Lexus LF-SA ll Future car ll Trailer
Europe is a many-splendored place, full of history and castles and fashionable people who drive stylish hatchbacks. Yet for all the hot hatches dotting the European landscape, there are just as many odd-looking microscopic three-doors. Enter the Lexus LF-SA, a small concept car with a name like a Star Wars droid and styling to match; it’s being debuted at the 2015 Geneva motor show and billed as a celebration of Lexus’s 25th year in business.
About that styling. To some of us, it looks like an NX200 with only half a body, or an ancient tribal mask hung on a wall to ward off evil spirits. Others among our crew love it with a fiery intensity—one suggestion was to put it in the back of Kahn Design’s Defender 6×6 and rule Thunderdome, which the first group thinks is a great idea, so long as the Lexus is left there forever. There’s no doubt that the thing is polarizing—and that it provides more proof that Lexus may be the most daring brand right now in terms of design.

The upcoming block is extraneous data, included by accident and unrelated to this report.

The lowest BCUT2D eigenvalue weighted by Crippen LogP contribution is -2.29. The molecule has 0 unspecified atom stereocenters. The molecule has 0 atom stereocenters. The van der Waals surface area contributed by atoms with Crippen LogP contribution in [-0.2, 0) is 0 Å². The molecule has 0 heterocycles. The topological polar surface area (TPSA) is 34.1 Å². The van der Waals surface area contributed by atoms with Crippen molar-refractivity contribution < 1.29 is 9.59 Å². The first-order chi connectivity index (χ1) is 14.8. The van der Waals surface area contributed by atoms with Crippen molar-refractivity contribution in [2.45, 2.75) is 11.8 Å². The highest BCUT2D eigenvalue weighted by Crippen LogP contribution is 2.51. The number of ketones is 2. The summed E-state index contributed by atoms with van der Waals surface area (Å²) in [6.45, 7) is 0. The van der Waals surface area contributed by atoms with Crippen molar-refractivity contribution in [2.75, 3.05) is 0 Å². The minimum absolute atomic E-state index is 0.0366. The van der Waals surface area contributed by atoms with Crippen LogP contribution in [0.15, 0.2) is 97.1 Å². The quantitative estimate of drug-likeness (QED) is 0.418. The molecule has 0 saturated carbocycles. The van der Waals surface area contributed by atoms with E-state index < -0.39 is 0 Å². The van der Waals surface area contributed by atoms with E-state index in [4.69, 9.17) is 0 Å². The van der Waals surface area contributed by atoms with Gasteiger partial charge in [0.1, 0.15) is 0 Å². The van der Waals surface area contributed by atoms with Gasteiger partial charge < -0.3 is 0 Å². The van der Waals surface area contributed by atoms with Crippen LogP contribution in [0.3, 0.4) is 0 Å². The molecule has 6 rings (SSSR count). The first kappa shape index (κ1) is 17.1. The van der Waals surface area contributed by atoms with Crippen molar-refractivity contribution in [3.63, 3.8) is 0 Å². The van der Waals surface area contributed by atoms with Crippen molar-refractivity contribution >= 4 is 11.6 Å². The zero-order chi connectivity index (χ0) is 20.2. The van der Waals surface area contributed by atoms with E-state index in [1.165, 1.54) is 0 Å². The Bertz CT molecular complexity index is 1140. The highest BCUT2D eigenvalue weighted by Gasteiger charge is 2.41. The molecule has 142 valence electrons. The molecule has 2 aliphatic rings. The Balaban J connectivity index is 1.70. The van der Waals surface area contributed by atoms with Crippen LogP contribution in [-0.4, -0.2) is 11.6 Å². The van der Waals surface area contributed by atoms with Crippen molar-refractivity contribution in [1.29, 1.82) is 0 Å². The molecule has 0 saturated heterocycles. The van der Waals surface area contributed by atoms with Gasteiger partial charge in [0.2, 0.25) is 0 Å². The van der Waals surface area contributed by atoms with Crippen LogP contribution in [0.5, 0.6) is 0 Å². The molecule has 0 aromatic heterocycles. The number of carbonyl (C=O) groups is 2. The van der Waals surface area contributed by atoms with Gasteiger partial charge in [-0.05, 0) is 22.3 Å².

Lexus is floating the LF-SA to signal its interest in adding another hatchback to European roads. At just 11.3 feet long and roughly half that wide, the Lexus is the exact opposite of long and leggy. But it should easily fit in the notoriously tight parking spots for which Europe is so famous. And get this: It’s a two-plus-two.
That’s right, the LF-SA allegedly holds four people in trappings—which we imagine are literal for the rear-seat occupants—”inspired by the spectacle of a solar eclipse” on account of the creation of two overlapping elliptical areas within the cabin. Interestingly, the driver’s seat is fixed in place, while the steering wheel and pedals adjust to accommodate people of various sizes. The passenger seat is adjustable, but those relegated to the back will have to be adjustable themselves. Also rather nifty are the hologram-style digital instrument panel and wide-angle head-up display.Conspicuously missing is any mention of powertrain, which can be seen as a good or bad sign, depending on which side of the styling argument you happen to side with. If you want to see this thing get made, even in toned-down form, it’s going to need propulsion of some sort, and we’d guess that it would get a four-cylinder of reasonable output and extreme efficiency, as Lexus wouldn’t want to put its name on a vehicle that was both polarizing and underpowered.
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